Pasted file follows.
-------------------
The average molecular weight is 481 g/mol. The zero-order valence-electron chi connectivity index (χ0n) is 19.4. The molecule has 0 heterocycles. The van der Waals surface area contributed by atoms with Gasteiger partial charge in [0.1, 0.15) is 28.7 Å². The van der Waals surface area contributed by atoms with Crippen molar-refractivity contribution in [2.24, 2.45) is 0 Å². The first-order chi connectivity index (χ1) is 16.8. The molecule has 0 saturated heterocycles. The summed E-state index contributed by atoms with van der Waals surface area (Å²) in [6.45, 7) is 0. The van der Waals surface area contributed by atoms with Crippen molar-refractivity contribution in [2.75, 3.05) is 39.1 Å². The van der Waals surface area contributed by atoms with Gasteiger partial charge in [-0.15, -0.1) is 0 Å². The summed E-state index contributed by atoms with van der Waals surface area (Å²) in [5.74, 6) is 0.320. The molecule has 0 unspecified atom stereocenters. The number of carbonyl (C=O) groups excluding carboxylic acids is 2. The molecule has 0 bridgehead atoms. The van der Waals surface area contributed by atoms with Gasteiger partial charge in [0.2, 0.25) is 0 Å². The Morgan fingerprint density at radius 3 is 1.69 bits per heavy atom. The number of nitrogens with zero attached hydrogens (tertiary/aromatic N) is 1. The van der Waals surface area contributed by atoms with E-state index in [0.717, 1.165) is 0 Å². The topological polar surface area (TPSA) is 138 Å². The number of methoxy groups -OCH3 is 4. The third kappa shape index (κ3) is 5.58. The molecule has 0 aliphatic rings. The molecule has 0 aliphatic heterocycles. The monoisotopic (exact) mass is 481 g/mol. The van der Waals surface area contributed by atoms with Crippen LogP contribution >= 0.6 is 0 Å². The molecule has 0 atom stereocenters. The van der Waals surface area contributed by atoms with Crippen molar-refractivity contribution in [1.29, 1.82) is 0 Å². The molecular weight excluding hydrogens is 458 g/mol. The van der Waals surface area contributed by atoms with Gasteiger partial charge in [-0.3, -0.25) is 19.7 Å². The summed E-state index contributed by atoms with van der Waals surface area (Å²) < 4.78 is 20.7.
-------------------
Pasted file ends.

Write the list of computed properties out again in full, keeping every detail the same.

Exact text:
The average molecular weight is 481 g/mol. The zero-order valence-electron chi connectivity index (χ0n) is 19.4. The molecule has 0 heterocycles. The van der Waals surface area contributed by atoms with Gasteiger partial charge in [0.1, 0.15) is 28.7 Å². The van der Waals surface area contributed by atoms with Crippen molar-refractivity contribution in [2.24, 2.45) is 0 Å². The first-order chi connectivity index (χ1) is 16.8. The molecule has 0 saturated heterocycles. The summed E-state index contributed by atoms with van der Waals surface area (Å²) in [6.45, 7) is 0. The van der Waals surface area contributed by atoms with Crippen molar-refractivity contribution in [2.75, 3.05) is 39.1 Å². The van der Waals surface area contributed by atoms with Gasteiger partial charge in [-0.15, -0.1) is 0 Å². The summed E-state index contributed by atoms with van der Waals surface area (Å²) in [5.74, 6) is 0.320. The molecule has 0 unspecified atom stereocenters. The number of carbonyl (C=O) groups excluding carboxylic acids is 2. The molecule has 0 bridgehead atoms. The van der Waals surface area contributed by atoms with Gasteiger partial charge in [0.2, 0.25) is 0 Å². The Morgan fingerprint density at radius 3 is 1.69 bits per heavy atom. The number of nitrogens with zero attached hydrogens (tertiary/aromatic N) is 1. The van der Waals surface area contributed by atoms with E-state index in [0.717, 1.165) is 0 Å². The topological polar surface area (TPSA) is 138 Å². The number of methoxy groups -OCH3 is 4. The third kappa shape index (κ3) is 5.58. The molecule has 0 aliphatic rings. The molecule has 0 aliphatic heterocycles. The monoisotopic (exact) mass is 481 g/mol. The van der Waals surface area contributed by atoms with Crippen LogP contribution >= 0.6 is 0 Å². The molecule has 0 atom stereocenters. The van der Waals surface area contributed by atoms with Crippen molar-refractivity contribution in [1.29, 1.82) is 0 Å². The molecular weight excluding hydrogens is 458 g/mol. The van der Waals surface area contributed by atoms with Gasteiger partial charge in [-0.3, -0.25) is 19.7 Å². The summed E-state index contributed by atoms with van der Waals surface area (Å²) < 4.78 is 20.7.